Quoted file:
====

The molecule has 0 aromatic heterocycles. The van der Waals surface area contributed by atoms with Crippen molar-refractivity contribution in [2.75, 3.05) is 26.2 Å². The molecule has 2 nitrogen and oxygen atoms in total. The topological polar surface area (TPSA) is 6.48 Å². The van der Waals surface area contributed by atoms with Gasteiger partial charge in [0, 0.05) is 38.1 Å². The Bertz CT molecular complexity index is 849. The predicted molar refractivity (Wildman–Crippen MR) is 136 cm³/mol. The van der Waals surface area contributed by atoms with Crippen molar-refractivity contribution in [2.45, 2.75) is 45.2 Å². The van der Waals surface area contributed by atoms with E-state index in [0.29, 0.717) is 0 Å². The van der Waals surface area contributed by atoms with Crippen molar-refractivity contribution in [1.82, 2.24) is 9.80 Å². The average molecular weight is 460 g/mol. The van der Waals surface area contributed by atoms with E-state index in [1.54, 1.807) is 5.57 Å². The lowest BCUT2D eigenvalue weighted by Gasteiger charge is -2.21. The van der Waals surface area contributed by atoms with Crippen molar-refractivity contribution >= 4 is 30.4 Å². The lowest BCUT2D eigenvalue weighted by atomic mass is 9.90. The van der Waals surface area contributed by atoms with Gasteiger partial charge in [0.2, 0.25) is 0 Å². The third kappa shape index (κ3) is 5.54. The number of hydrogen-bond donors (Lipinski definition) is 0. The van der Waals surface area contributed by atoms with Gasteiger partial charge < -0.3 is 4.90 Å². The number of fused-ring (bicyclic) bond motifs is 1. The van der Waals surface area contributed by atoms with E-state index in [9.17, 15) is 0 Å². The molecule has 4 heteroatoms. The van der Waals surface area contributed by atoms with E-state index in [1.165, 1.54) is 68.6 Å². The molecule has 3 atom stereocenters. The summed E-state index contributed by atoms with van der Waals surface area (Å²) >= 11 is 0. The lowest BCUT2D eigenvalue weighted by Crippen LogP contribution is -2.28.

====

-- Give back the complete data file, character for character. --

The molecule has 0 aromatic heterocycles. The van der Waals surface area contributed by atoms with Crippen molar-refractivity contribution in [2.75, 3.05) is 26.2 Å². The molecule has 2 nitrogen and oxygen atoms in total. The topological polar surface area (TPSA) is 6.48 Å². The van der Waals surface area contributed by atoms with Gasteiger partial charge in [0, 0.05) is 38.1 Å². The Bertz CT molecular complexity index is 849. The predicted molar refractivity (Wildman–Crippen MR) is 136 cm³/mol. The van der Waals surface area contributed by atoms with Crippen molar-refractivity contribution in [2.45, 2.75) is 45.2 Å². The van der Waals surface area contributed by atoms with E-state index in [0.29, 0.717) is 0 Å². The van der Waals surface area contributed by atoms with Crippen molar-refractivity contribution in [1.82, 2.24) is 9.80 Å². The average molecular weight is 460 g/mol. The van der Waals surface area contributed by atoms with E-state index in [1.54, 1.807) is 5.57 Å². The lowest BCUT2D eigenvalue weighted by Gasteiger charge is -2.21. The van der Waals surface area contributed by atoms with Crippen molar-refractivity contribution >= 4 is 30.4 Å². The lowest BCUT2D eigenvalue weighted by atomic mass is 9.90. The van der Waals surface area contributed by atoms with Gasteiger partial charge in [0.2, 0.25) is 0 Å². The third kappa shape index (κ3) is 5.54. The number of hydrogen-bond donors (Lipinski definition) is 0. The van der Waals surface area contributed by atoms with Gasteiger partial charge < -0.3 is 4.90 Å². The number of fused-ring (bicyclic) bond motifs is 1. The van der Waals surface area contributed by atoms with E-state index in [9.17, 15) is 0 Å². The molecule has 4 heteroatoms. The van der Waals surface area contributed by atoms with E-state index in [1.165, 1.54) is 68.6 Å². The molecule has 3 atom stereocenters. The summed E-state index contributed by atoms with van der Waals surface area (Å²) >= 11 is 0. The lowest BCUT2D eigenvalue weighted by Crippen LogP contribution is -2.28.